When one envisions the mid-20th-century working man, certain jobs come to mind: the ad executive, the steel worker, the auto maker. One often overlooked job of the mid-century was the salesman.
The end of the war spurred a burgeoning middle class and saw the development of lots of new time-saving household devices. But in a time before the internet and big box stores, how did consumers find out about amazing new gizmos they couldn’t live without? Manufacturers hired hard-working, pavement-pounding, door-knocking salesmen to get the word out. All you needed to do the job was a little confidence, a little gumption, and a lot of perseverance.
In the July 7, 1951, issue of The Saturday Evening Post, John Kobler wrote about the juggernaut that was the salesforce for the Singer Sewing Machine Company. At the time, it deployed 40,000 – 40,000! – “Salesmen-and-Collectors” to all corners of the globe to sell its machines. According to Kobler, the company spared no effort to do so.
During the century since Isaac Merritt Singer invented the machine which has sustained the world’s farthest-flung commercial empire, they have penetrated lands wilder than the Amazon region and survived perils deadlier than any braved by Mordecai Cobb. They have canvassed practically every inhabited spot on earth, from igloo settlements above the Arctic Circle to Pygmy kraals in Equatorial Africa. They have been buffeted by hurricane, earthquake and flood; plundered by bandits, beaten up by xenophobic mobs; jailed, amid revolutions and wars, as enemy aliens.
The article follows the exploits of one Singer salesman in particular: Omer Abu-Baker, who braves Bedouin raiders, rock-throwing baboons, and precipitous mountain trails to sell sewing machines in Yemen. Equipped with bedding, field rations, a first-aid kit, and two pistols, Omer makes his way around the country, patiently negotiating with imams, waiting for payment, and finding free agents to sell even more machines. Kobler writes that “At last reports, business there was extending nicely, and Omer has been recommended for a raise.”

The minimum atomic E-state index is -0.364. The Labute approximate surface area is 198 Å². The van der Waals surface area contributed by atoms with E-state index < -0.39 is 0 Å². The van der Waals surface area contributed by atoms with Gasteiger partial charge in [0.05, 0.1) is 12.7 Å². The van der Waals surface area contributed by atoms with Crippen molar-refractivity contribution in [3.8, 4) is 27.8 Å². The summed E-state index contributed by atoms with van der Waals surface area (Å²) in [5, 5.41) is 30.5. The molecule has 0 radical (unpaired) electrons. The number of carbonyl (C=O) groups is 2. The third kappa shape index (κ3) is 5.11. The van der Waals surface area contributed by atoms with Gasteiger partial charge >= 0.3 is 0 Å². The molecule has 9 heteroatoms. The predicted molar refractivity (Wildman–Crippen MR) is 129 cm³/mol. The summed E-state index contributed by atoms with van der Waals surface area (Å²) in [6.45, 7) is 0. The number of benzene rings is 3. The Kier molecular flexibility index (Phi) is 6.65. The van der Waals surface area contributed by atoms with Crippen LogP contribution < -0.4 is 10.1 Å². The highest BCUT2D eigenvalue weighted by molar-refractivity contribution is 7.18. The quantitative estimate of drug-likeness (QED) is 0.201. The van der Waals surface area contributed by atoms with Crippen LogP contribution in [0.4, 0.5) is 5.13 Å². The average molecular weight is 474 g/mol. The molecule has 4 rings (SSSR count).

Embedding salesmen globally was just one of Singer’s pioneering strategies. The company also led the way in the introduction of mass marketing and pioneered the use of installment plans and rent-to-own.
Financially, Singer was doing very well for itself. In 1950, Kobler reported that the stock was among the few securities selling at more than $300. Net profits that year were $18.8 million.
The company also innovated when it came to the machines themselves:
Singer also gets a good many suggestions for sewing-machine attachments which sound as though they had been conceived in delirium. They have included a “squatorganomotor,” a combination of harmonica and player piano, to soothe the seamstress with music as she sews; a fan to cool her; an atomizer to spray her with perfume; a fly exterminator; a shoe shiner; and, inevitably, a perpetual-motion apparatus.
But in the U.S., the door-to-door salesman was already going the way of the buggy whip. After World War II, Singer ended house-to-house canvassing in America in favor of “sewing centers.” The rest of Singer’s story for the second half of the 20th century is a common one, filled with diversification, corporate raids, and mergers. Today, Singer is part of private company SVP Worldwide and still makes sewing machines. It has offices in Sweden, Switzerland, Italy, and the U.S. Its current sales presence in Yemen is unknown.
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